November 13, 2018 / 8:34 AM / a month ago

Daily Briefing: Brexit end-game arrives

LONDON (Reuters) - Depending on what the political lie of the land is from one day to the next, the UK government will insist either that 95 percent of the Brexit deal with the EU is done, or that considerable unresolved issues remain.

A rain-damaged placard in favour of a second Brexit referendum features pictures of former Foreign Secretary Boris Johnson and former Transport Minister Jo Johnson, in Westminster, November 12, 2018

Meanwhile, EU negotiator Michel Barnier's comment that the parameters of a deal are now "largely defined" is to be treated with suspicion, according to Downing Street. The word games only consolidate the sense that the main issue now is how Theresa May will present any accord to her cabinet and then the UK parliament. There is a cabinet meeting today; it is not clear that Brexit will feature.

Rome must today present the European Commission with a substantially revised budget or face disciplinary steps later this month. The European Union's executive says the current spending plan flouts a commitment to lower the deficit and does not guarantee a reduction in the country's debt, the second highest in the euro zone as a proportion of gross domestic product.

A government source has told Reuters Italy's economy minister is looking to revise down next year's growth forecast - widely seen as unrealistic - to try to reach a deal. In a new blow to Rome, Italy's parliamentary budget watchdog said it expects the 2019 deficit to come in at 2.6 percent of economic output rather than the 2.4 percent forecast by the government, again largely because it has more downbeat growth projections.

MARKETS AT 0755 GMT

If October’s stock market plunge was considered a one-off, then it’s time to think again. Wall St stocks had their worst day in three weeks on Monday, with anxiety over Apple’s recent year-end sales warning rippling through its supply chain in a series of warnings and knocking U.S. and global tech stocks over like skittles. With Apple’s share price closing down 5 percent, the Nasdaq lost 3 percent and the S&P500 dropped almost 2 percent.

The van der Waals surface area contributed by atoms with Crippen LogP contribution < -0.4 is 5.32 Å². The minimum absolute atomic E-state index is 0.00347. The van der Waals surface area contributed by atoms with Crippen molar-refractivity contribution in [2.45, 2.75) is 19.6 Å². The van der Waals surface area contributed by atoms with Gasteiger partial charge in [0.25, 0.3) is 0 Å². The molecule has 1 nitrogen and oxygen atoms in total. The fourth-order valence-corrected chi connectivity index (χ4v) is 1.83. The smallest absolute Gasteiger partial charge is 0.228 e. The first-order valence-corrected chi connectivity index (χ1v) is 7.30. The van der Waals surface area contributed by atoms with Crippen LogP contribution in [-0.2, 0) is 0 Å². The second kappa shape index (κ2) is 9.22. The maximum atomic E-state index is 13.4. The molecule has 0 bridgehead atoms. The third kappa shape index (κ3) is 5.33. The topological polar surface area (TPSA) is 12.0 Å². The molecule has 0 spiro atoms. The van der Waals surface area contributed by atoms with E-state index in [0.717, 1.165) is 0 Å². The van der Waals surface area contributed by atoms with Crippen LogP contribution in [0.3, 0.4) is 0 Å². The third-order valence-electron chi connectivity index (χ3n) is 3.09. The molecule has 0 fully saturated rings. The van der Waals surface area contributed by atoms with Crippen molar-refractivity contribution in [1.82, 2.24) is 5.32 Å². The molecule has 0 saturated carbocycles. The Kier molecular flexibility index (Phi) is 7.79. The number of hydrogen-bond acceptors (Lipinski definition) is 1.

Add to that all the standing concerns about another U.S. interest rate rise next month, the escalating Sino-U.S. trade war, worries over plateauing growth and earnings and the twin risks from Brexit and Italy’s budget row and volatility is back on the rise into year-end. The Vix volatility gauge surged back 20 percent overnight.

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The reaction in Asia was a little more mixed, with Tokyo’s Nikkei losing more than 2 percent amid the tech sector retreat but Shanghai bucking the negative trend after reports of early preparations among trade negotiators for a meeting between U.S. President Trump and China’s President Xi at the G20 summit in Argentina later this month.

The reports only just outweighed concerns about another escalation of trade restrictions by Washington related to Chinese breaches of intellectual property rights. Elsewhere in Asia, Seoul’s Kospi and Taiwan’s benchmark stock index both fell about half a percent.

The latest stock market jolt has seen U.S. Treasury bond yields open lower after a day’s absence on Monday for the Veterans Day holiday, with dollar easing off Monday’s highs against the euro and sterling after surging into the new week yesterday. The dollar index and dollar/yen rate have held the bulk of Monday’s gains or even extended them slightly.

In Europe, Italian bonds were broadly steady ahead of a deadline for Italy to resubmit its 2019 budget plans to the European Commission, with some reports of movement from the Rome government on what were seen as over-optimistic growth projections in its expansionary budget. The rescue of ailing Italian bank Carige is also being watched closely.

For sterling, today’s UK cabinet meeting – although not billed to be specifically about Brexit – will be watched closely for any signs of agreement or discord on a draft plan to agree with Brussels as hopes for a special EU summit to seal a deal later this month drained away over the weekend. European stocks opened higher amid another heavy earnings slate, with some heart taken from the continued slide in oil prices.

U.S. crude prices fell for the 12th consecutive day to below $59 per barrel – down 23 percent in a month as Trump continues to call for lower energy prices despite reports Saudi Arabia plans to cut international supplies.

In European earnings, Vodafone's new chief executive said he would reduce operating costs. Germany's Bayer reported flat earnings and Energy firm Innogy cut its outlook for renewables. U.S. stock futures are slightly in the black first thing.

— A look at the day ahead from European Economics and Politics Editor Mark John and EMEA markets editor Mike Dolan. The views expressed are their own —

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